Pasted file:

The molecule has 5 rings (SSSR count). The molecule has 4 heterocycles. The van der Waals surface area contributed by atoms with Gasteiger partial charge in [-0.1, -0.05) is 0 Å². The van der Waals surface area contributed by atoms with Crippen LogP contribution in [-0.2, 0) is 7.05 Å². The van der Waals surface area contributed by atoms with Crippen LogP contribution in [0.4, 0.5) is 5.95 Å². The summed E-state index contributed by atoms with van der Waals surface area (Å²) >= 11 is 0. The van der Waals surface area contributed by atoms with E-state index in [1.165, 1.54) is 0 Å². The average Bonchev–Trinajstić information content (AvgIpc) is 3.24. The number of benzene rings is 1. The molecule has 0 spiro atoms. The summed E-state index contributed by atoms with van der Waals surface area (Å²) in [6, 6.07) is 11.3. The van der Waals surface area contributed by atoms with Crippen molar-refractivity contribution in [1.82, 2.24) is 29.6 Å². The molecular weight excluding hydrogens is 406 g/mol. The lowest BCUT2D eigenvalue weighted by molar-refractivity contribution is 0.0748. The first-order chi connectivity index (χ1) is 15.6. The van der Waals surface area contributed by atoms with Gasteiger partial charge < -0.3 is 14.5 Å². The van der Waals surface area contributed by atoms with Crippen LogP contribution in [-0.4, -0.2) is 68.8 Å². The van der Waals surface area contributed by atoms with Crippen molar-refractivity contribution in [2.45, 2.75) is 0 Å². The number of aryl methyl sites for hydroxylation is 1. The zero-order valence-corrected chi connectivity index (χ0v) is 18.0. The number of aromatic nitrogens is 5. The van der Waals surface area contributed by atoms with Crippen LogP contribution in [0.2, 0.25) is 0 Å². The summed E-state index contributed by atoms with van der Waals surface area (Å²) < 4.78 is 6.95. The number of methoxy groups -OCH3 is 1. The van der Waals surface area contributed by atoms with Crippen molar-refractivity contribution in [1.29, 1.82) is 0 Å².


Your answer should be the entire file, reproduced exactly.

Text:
The molecule has 5 rings (SSSR count). The molecule has 4 heterocycles. The van der Waals surface area contributed by atoms with Gasteiger partial charge in [-0.1, -0.05) is 0 Å². The van der Waals surface area contributed by atoms with Crippen LogP contribution in [-0.2, 0) is 7.05 Å². The van der Waals surface area contributed by atoms with Crippen LogP contribution in [0.4, 0.5) is 5.95 Å². The summed E-state index contributed by atoms with van der Waals surface area (Å²) >= 11 is 0. The van der Waals surface area contributed by atoms with E-state index in [1.165, 1.54) is 0 Å². The average Bonchev–Trinajstić information content (AvgIpc) is 3.24. The number of benzene rings is 1. The molecule has 0 spiro atoms. The summed E-state index contributed by atoms with van der Waals surface area (Å²) in [6, 6.07) is 11.3. The van der Waals surface area contributed by atoms with Crippen molar-refractivity contribution in [1.82, 2.24) is 29.6 Å². The molecular weight excluding hydrogens is 406 g/mol. The lowest BCUT2D eigenvalue weighted by molar-refractivity contribution is 0.0748. The first-order chi connectivity index (χ1) is 15.6. The van der Waals surface area contributed by atoms with Gasteiger partial charge < -0.3 is 14.5 Å². The van der Waals surface area contributed by atoms with Crippen LogP contribution in [-0.4, -0.2) is 68.8 Å². The van der Waals surface area contributed by atoms with Crippen molar-refractivity contribution in [2.45, 2.75) is 0 Å². The number of aryl methyl sites for hydroxylation is 1. The zero-order valence-corrected chi connectivity index (χ0v) is 18.0. The number of aromatic nitrogens is 5. The van der Waals surface area contributed by atoms with Crippen LogP contribution in [0.2, 0.25) is 0 Å². The summed E-state index contributed by atoms with van der Waals surface area (Å²) < 4.78 is 6.95. The number of methoxy groups -OCH3 is 1. The van der Waals surface area contributed by atoms with Crippen molar-refractivity contribution in [1.29, 1.82) is 0 Å².